Note that if you are picturing bright DSO's you can post-process your resulting image with a Lucy-Richardson or VanCittert algorithm while Maximum Entropy is useful on faint objects which exhibit a low signal-to-noise ratio.

Isophote mapping

The isophote mapping technique allows you to extract lines of same brightness in images (equidensity) and optionally to attribute false color to the resulting isophotes. For years that was a tedious work in darkroom as explain in another page as we had to create contrasted masks, place them in sandwich with colored filters, repicturing the composite, etc.

But today the computing revolution allow us to perform such tasks in a few mouse clic. Isophote or similar functions are included in some image processing software, from Christian Buil's freeware QMiPS32 or IRIS to expensive IMAGE-32 or MIRA software.

Isophote mapping is a tedious task to perform using the old argentic way but... is much easier and faster using the digital way. At left the result of the Ramp function, at right the Equalization function. This technique reveals areas of equidensity in the image.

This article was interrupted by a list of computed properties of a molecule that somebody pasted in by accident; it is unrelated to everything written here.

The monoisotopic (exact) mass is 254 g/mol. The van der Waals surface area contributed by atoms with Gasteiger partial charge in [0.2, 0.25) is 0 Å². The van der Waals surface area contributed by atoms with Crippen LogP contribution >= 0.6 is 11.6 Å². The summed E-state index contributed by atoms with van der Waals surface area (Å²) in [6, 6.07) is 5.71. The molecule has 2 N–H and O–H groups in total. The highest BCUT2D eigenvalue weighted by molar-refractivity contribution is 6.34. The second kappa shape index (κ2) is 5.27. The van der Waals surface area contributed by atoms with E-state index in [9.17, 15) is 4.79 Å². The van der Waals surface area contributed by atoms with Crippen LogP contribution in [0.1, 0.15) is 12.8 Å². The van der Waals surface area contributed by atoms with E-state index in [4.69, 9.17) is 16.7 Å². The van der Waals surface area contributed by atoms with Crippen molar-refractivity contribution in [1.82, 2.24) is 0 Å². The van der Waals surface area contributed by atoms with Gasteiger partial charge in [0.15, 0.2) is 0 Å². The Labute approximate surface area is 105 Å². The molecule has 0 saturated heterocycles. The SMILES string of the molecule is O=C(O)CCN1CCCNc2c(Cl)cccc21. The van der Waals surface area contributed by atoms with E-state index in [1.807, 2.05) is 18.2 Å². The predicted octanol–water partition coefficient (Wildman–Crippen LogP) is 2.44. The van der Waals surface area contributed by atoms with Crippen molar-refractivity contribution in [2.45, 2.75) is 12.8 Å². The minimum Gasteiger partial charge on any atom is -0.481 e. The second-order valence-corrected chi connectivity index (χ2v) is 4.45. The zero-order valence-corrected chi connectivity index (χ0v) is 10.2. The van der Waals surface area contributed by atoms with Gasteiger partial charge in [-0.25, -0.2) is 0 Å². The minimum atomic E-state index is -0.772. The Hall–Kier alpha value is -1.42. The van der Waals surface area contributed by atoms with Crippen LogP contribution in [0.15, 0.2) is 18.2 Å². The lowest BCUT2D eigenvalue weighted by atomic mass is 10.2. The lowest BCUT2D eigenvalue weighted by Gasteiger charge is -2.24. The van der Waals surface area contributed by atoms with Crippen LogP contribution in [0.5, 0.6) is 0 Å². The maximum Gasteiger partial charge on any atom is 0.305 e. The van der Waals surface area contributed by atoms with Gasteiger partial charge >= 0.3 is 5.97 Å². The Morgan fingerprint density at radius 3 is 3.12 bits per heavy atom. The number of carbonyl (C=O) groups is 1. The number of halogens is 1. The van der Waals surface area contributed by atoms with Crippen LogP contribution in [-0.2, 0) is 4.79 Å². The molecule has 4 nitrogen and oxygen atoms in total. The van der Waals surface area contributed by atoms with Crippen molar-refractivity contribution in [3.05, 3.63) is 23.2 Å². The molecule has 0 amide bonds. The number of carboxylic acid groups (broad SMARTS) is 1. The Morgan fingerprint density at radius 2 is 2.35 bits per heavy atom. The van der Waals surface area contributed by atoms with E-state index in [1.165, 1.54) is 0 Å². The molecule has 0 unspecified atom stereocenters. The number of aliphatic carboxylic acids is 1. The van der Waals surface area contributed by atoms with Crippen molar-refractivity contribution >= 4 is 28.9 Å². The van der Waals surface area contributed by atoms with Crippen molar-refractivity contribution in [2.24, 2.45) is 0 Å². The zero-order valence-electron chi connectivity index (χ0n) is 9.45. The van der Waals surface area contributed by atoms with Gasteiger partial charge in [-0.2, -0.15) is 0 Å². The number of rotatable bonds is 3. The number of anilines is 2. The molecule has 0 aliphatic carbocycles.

In this case, I used IRIS with a FIT image of M51 provided with the software. The procedure is accessible to a kid : select the appropriate function on the menu, fix the dynamic threshold and press the false colors icon. Voilą, you get this marvelous images.

In the same way other software provide a Rotational gradient filter suited to reveal details in radial structure objects such as comets or the sun corona.

When isophotes and gradient filters are well selected, results are always amazing and beautiful, revealing features to the edge of the subject.